Ionotropic GABA receptor impairing toxin
Ionotropic γ-aminobutyric acid (GABA) receptors (also named GABA type A receptors or GABA (A) receptors)
are ion channels that are activated by GABA, the major inhibitory neurotransmitter in the central nervous system. They selectively conduct chloride ions through their pore, resulting in hyperpolarization of the neuron.
Ionotropic GABA receptors are pentameric receptors that are composed of numerous subunit isoforms (α1-α6, β1-β3, γ1-γ3, δ, ε, π, θ, and ρ1-ρ3); the subunits combine to make up a GABA receptor via multiple arrangements. The most common type in the brain is a pentamer comprising two α's, two β's, and a γ (α2β2γ). In general, each subunit consists of four transmembrane domains, in which transmembrane domain 2 delineates the axially positioned chloride channel (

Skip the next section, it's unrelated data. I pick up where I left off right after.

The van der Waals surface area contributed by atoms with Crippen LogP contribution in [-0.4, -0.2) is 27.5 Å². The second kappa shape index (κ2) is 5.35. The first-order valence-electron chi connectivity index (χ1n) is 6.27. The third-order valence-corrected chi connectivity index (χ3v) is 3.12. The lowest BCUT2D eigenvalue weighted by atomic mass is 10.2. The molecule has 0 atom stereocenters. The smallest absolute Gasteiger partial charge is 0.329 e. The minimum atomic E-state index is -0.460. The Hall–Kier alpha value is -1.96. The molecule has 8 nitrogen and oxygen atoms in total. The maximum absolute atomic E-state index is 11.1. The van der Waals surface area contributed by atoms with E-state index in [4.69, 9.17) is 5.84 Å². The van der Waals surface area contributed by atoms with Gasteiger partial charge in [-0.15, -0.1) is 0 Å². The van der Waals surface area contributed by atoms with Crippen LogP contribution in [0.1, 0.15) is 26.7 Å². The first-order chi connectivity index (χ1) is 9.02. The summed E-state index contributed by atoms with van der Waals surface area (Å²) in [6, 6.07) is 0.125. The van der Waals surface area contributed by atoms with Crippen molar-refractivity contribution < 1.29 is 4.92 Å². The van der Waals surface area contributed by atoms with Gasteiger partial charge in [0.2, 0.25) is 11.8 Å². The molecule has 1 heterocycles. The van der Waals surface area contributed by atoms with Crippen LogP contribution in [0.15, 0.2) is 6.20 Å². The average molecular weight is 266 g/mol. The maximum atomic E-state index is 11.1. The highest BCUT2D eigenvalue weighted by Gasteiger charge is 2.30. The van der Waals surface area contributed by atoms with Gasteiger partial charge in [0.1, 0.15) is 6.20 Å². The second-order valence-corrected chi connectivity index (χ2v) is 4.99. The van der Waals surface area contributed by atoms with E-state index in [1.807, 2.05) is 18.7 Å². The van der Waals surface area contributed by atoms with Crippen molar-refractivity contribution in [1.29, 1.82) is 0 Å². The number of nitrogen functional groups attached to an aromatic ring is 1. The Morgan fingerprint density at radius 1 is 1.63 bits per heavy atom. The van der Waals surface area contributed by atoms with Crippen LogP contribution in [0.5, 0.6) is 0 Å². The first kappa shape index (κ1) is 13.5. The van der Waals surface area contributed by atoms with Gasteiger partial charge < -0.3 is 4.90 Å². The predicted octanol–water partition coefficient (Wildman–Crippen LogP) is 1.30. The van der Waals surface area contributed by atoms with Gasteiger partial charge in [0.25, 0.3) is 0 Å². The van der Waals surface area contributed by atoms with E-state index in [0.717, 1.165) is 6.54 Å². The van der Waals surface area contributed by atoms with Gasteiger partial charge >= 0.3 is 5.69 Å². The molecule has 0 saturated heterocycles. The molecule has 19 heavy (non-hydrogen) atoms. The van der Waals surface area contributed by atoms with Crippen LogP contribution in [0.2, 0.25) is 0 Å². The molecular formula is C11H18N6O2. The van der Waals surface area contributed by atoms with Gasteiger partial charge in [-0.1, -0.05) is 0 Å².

Hevers and Luddens, 1998
Olsen and Sieghart, 2009
Toxins from different taxa that target receptors.
to retrieve toxins of interest.
Ionotropic GABA receptor
Ion channel impairing toxin
Toxins that target this type of receptor should be named
-toxins (SIGMA in upper case) (see
King et al., 2008
SIB Swiss Institute of Bioinformatics
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